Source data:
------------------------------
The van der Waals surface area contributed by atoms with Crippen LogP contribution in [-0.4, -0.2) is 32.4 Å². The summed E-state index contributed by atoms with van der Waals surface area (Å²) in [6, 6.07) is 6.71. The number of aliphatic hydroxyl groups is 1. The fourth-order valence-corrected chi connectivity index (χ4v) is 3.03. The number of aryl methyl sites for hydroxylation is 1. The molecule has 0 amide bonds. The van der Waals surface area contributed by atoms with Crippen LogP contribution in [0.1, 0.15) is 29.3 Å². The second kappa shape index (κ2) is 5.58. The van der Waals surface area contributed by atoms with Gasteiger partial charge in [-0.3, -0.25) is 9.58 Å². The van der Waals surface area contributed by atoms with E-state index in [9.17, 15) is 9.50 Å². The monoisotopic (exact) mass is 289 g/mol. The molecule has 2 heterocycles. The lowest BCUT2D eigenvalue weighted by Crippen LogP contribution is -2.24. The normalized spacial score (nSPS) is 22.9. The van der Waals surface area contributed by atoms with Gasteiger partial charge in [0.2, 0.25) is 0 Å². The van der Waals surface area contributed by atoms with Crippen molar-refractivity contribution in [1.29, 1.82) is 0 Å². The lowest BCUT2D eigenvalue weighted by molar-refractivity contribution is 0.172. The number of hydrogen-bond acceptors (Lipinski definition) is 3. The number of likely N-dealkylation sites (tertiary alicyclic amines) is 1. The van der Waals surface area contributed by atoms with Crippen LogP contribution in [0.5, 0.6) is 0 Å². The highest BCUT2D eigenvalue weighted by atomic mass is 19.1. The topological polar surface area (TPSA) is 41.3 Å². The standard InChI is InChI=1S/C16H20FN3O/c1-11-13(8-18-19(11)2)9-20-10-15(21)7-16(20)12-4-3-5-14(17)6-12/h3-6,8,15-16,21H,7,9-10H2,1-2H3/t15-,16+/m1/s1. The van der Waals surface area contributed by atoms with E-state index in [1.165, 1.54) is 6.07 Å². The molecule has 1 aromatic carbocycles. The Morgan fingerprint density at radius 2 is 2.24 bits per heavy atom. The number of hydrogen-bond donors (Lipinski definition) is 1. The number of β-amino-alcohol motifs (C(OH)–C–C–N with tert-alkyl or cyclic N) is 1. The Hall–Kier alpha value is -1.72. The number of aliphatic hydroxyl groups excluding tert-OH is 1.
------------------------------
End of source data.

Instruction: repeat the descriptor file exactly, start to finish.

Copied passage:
The van der Waals surface area contributed by atoms with Crippen LogP contribution in [-0.4, -0.2) is 32.4 Å². The summed E-state index contributed by atoms with van der Waals surface area (Å²) in [6, 6.07) is 6.71. The number of aliphatic hydroxyl groups is 1. The fourth-order valence-corrected chi connectivity index (χ4v) is 3.03. The number of aryl methyl sites for hydroxylation is 1. The molecule has 0 amide bonds. The van der Waals surface area contributed by atoms with Crippen LogP contribution in [0.1, 0.15) is 29.3 Å². The second kappa shape index (κ2) is 5.58. The van der Waals surface area contributed by atoms with Gasteiger partial charge in [-0.3, -0.25) is 9.58 Å². The van der Waals surface area contributed by atoms with E-state index in [9.17, 15) is 9.50 Å². The monoisotopic (exact) mass is 289 g/mol. The molecule has 2 heterocycles. The lowest BCUT2D eigenvalue weighted by Crippen LogP contribution is -2.24. The normalized spacial score (nSPS) is 22.9. The van der Waals surface area contributed by atoms with Gasteiger partial charge in [0.2, 0.25) is 0 Å². The van der Waals surface area contributed by atoms with Crippen molar-refractivity contribution in [1.29, 1.82) is 0 Å². The lowest BCUT2D eigenvalue weighted by molar-refractivity contribution is 0.172. The number of hydrogen-bond acceptors (Lipinski definition) is 3. The number of likely N-dealkylation sites (tertiary alicyclic amines) is 1. The van der Waals surface area contributed by atoms with Crippen LogP contribution in [0.5, 0.6) is 0 Å². The highest BCUT2D eigenvalue weighted by atomic mass is 19.1. The topological polar surface area (TPSA) is 41.3 Å². The standard InChI is InChI=1S/C16H20FN3O/c1-11-13(8-18-19(11)2)9-20-10-15(21)7-16(20)12-4-3-5-14(17)6-12/h3-6,8,15-16,21H,7,9-10H2,1-2H3/t15-,16+/m1/s1. The van der Waals surface area contributed by atoms with E-state index in [1.165, 1.54) is 6.07 Å². The molecule has 1 aromatic carbocycles. The Morgan fingerprint density at radius 2 is 2.24 bits per heavy atom. The number of hydrogen-bond donors (Lipinski definition) is 1. The number of β-amino-alcohol motifs (C(OH)–C–C–N with tert-alkyl or cyclic N) is 1. The Hall–Kier alpha value is -1.72. The number of aliphatic hydroxyl groups excluding tert-OH is 1.